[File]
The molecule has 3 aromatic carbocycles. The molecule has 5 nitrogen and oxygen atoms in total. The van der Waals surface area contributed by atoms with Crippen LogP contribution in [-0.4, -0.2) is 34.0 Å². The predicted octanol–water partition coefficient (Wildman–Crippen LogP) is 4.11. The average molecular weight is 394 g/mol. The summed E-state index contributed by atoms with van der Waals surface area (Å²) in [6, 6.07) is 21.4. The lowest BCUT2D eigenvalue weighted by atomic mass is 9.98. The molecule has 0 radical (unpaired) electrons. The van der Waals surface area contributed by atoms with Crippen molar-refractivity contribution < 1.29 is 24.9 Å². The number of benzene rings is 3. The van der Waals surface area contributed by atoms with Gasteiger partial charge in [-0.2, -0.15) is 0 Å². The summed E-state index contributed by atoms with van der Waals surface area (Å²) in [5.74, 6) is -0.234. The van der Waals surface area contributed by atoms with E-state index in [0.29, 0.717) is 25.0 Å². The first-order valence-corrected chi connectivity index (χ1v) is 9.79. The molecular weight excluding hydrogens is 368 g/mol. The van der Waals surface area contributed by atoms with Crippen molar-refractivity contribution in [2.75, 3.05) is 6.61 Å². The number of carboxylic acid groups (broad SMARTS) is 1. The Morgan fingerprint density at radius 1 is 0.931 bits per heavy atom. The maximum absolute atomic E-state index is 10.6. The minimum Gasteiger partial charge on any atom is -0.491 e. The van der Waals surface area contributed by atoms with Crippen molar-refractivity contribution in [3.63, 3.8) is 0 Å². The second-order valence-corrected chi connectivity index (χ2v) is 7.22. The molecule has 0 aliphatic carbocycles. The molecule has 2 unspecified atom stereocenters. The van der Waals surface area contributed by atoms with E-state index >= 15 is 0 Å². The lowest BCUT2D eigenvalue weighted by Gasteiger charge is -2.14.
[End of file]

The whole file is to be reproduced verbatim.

The molecule has 3 aromatic carbocycles. The molecule has 5 nitrogen and oxygen atoms in total. The van der Waals surface area contributed by atoms with Crippen LogP contribution in [-0.4, -0.2) is 34.0 Å². The predicted octanol–water partition coefficient (Wildman–Crippen LogP) is 4.11. The average molecular weight is 394 g/mol. The summed E-state index contributed by atoms with van der Waals surface area (Å²) in [6, 6.07) is 21.4. The lowest BCUT2D eigenvalue weighted by atomic mass is 9.98. The molecule has 0 radical (unpaired) electrons. The van der Waals surface area contributed by atoms with Crippen molar-refractivity contribution < 1.29 is 24.9 Å². The number of benzene rings is 3. The van der Waals surface area contributed by atoms with Gasteiger partial charge in [-0.2, -0.15) is 0 Å². The summed E-state index contributed by atoms with van der Waals surface area (Å²) in [5.74, 6) is -0.234. The van der Waals surface area contributed by atoms with E-state index in [0.29, 0.717) is 25.0 Å². The first-order valence-corrected chi connectivity index (χ1v) is 9.79. The molecular weight excluding hydrogens is 368 g/mol. The van der Waals surface area contributed by atoms with Crippen molar-refractivity contribution in [2.75, 3.05) is 6.61 Å². The number of carboxylic acid groups (broad SMARTS) is 1. The Morgan fingerprint density at radius 1 is 0.931 bits per heavy atom. The maximum absolute atomic E-state index is 10.6. The minimum Gasteiger partial charge on any atom is -0.491 e. The van der Waals surface area contributed by atoms with Crippen molar-refractivity contribution in [3.63, 3.8) is 0 Å². The second-order valence-corrected chi connectivity index (χ2v) is 7.22. The molecule has 0 aliphatic carbocycles. The molecule has 2 unspecified atom stereocenters. The van der Waals surface area contributed by atoms with E-state index >= 15 is 0 Å². The lowest BCUT2D eigenvalue weighted by Gasteiger charge is -2.14.